Tools of the Trade - Tools Used in Chairmaking

Jim Turpin was the last of two generations of traditional chairmakers in the Mount Tabor area straddling Greene and Monroe Counties. While large furniture factories located less than 20 miles away churned out mass-produced furniture using the latest power tools, Jim crafted one chair at a time using familiar, well-trusted hand tools. Warren’s examination of Turpin chairs and the Turpin family included a detailed discussion of the tools and how they were used.

“Once he had located a tree, Jim chopped it down with an axe, cut the trunk to the lengths needed, and carried the logs back to his workshop. There the logs were split into pieces, first with an axe and wedges and then with a froe driven by a club. . . . Once a piece of wood of appropriate size had been split out, it was mounted in the lathe between two metal points so that it was firmly fixed but could be rotated. . . . The type of lathe that Jim used is sometimes called a 'pole lathe' or a 'boom and treadle lathe.' It is a very ancient instrument, for there is an illustration showing one clearly dating from the thirteenth century.”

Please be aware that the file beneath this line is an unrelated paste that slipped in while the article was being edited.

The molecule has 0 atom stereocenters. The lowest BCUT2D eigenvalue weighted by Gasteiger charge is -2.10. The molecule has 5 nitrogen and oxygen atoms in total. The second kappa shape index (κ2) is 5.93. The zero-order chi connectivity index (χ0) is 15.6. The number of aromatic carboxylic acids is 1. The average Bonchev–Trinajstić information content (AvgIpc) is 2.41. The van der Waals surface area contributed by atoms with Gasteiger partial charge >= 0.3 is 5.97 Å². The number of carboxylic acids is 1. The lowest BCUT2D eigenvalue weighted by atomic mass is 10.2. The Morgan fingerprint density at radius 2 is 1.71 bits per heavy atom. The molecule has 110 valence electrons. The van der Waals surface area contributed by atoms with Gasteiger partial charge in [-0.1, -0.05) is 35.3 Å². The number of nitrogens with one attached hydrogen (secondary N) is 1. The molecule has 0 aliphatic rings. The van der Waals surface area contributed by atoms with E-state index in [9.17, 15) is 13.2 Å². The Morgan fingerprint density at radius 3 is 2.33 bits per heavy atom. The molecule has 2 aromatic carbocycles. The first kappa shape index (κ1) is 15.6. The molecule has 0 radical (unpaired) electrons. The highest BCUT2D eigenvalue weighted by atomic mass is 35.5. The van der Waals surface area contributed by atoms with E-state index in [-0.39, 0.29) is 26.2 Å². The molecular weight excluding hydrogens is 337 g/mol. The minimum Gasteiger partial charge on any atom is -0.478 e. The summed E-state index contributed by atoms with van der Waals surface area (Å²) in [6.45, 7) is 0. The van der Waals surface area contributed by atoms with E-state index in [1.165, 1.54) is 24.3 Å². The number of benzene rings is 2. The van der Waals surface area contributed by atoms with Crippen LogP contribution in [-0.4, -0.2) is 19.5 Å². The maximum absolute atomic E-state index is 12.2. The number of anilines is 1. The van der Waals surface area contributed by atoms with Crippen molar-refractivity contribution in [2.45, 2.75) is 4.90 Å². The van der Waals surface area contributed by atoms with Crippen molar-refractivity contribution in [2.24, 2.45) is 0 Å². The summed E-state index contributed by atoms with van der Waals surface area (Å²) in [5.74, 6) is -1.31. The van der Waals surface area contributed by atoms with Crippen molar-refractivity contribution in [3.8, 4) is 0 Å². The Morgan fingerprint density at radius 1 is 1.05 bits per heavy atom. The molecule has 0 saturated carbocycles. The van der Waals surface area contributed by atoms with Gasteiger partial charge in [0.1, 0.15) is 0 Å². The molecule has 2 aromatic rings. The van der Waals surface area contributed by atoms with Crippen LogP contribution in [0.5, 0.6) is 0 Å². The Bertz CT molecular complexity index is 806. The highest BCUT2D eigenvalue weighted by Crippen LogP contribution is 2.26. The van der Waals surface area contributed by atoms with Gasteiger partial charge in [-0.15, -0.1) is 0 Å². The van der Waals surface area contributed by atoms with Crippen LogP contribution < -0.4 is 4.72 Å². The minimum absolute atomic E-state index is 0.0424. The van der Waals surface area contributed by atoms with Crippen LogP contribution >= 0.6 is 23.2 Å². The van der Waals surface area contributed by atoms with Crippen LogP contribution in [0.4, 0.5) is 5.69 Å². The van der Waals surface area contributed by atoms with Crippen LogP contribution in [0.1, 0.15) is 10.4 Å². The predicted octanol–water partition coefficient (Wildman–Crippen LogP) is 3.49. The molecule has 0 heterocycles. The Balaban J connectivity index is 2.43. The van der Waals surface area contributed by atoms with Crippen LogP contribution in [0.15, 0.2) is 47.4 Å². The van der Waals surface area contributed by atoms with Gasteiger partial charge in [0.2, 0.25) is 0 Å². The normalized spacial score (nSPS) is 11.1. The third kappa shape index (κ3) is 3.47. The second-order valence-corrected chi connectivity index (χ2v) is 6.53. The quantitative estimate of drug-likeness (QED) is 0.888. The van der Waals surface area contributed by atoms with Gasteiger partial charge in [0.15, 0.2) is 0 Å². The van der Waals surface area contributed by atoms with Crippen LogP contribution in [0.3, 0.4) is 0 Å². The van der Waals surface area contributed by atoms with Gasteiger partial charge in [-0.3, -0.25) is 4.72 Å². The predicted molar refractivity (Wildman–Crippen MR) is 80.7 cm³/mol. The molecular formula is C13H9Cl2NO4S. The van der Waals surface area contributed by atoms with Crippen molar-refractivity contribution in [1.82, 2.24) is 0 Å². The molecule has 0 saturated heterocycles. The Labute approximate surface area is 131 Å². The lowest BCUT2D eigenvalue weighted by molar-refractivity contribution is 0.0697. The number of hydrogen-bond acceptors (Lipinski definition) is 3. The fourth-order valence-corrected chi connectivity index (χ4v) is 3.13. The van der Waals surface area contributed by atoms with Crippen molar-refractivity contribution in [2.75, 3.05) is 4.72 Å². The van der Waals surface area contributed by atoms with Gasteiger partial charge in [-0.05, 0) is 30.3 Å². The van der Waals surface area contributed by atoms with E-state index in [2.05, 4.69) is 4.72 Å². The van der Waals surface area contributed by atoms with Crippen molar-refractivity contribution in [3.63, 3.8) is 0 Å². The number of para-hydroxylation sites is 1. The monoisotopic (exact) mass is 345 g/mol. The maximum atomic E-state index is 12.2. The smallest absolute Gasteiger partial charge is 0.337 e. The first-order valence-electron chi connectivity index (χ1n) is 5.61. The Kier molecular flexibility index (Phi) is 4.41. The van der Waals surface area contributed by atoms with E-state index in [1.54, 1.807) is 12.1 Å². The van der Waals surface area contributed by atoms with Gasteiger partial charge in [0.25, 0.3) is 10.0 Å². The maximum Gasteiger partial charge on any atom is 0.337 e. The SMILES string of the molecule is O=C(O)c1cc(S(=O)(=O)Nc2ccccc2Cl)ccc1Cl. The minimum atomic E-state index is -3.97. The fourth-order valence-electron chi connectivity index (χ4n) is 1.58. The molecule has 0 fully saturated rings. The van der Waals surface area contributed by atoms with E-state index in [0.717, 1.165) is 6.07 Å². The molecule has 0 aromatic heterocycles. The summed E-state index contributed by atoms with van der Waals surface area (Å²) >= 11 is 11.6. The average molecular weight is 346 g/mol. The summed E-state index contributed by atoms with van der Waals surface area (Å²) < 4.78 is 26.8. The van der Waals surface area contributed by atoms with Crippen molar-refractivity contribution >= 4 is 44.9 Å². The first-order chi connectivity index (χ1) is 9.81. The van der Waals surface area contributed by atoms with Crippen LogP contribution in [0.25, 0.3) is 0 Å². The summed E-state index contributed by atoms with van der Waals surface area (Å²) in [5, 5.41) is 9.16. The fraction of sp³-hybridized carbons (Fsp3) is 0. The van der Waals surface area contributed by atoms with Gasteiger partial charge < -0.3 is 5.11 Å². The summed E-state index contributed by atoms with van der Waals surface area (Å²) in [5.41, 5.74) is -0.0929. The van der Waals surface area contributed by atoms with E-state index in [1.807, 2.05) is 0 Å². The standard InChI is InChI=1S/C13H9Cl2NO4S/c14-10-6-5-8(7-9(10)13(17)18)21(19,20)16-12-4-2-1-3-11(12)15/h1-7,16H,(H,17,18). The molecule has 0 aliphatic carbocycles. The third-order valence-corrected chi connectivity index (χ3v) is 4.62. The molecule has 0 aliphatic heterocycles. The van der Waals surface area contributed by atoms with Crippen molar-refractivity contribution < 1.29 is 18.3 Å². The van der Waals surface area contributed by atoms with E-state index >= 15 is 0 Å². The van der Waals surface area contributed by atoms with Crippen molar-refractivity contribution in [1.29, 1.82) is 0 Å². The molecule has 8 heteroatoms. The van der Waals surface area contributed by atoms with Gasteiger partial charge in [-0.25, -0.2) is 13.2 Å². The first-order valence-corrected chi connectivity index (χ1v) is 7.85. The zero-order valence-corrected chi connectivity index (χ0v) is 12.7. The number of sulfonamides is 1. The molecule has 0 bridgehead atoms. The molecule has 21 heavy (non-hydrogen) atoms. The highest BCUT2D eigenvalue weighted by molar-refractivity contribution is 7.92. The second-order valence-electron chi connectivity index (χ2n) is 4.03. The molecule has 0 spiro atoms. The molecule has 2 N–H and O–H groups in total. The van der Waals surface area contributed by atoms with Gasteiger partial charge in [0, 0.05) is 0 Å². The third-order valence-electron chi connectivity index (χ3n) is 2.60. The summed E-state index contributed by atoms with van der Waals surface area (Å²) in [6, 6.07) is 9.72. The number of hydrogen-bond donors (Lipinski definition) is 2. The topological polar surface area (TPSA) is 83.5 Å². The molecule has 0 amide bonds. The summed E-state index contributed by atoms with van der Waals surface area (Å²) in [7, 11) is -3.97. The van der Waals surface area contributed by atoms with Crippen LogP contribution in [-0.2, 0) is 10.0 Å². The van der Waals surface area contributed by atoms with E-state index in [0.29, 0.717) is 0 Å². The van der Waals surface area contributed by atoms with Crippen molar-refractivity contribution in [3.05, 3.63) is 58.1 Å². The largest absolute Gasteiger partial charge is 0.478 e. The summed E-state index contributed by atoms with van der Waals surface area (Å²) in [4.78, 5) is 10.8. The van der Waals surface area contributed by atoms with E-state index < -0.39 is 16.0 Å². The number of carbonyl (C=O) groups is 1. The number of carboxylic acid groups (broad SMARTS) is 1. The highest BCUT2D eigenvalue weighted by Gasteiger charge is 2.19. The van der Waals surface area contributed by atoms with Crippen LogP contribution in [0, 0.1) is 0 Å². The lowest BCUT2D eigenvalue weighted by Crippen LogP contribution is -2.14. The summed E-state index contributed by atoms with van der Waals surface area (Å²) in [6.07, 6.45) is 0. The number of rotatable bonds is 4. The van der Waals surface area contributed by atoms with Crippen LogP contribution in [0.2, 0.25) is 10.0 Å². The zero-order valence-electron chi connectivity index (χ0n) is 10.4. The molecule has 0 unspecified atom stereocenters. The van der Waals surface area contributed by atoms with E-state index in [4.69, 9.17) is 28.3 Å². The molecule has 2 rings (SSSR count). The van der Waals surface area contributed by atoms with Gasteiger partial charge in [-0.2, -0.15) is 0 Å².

“Turpin Chairs and the Turpin Family,” in Viewpoints, 95-96.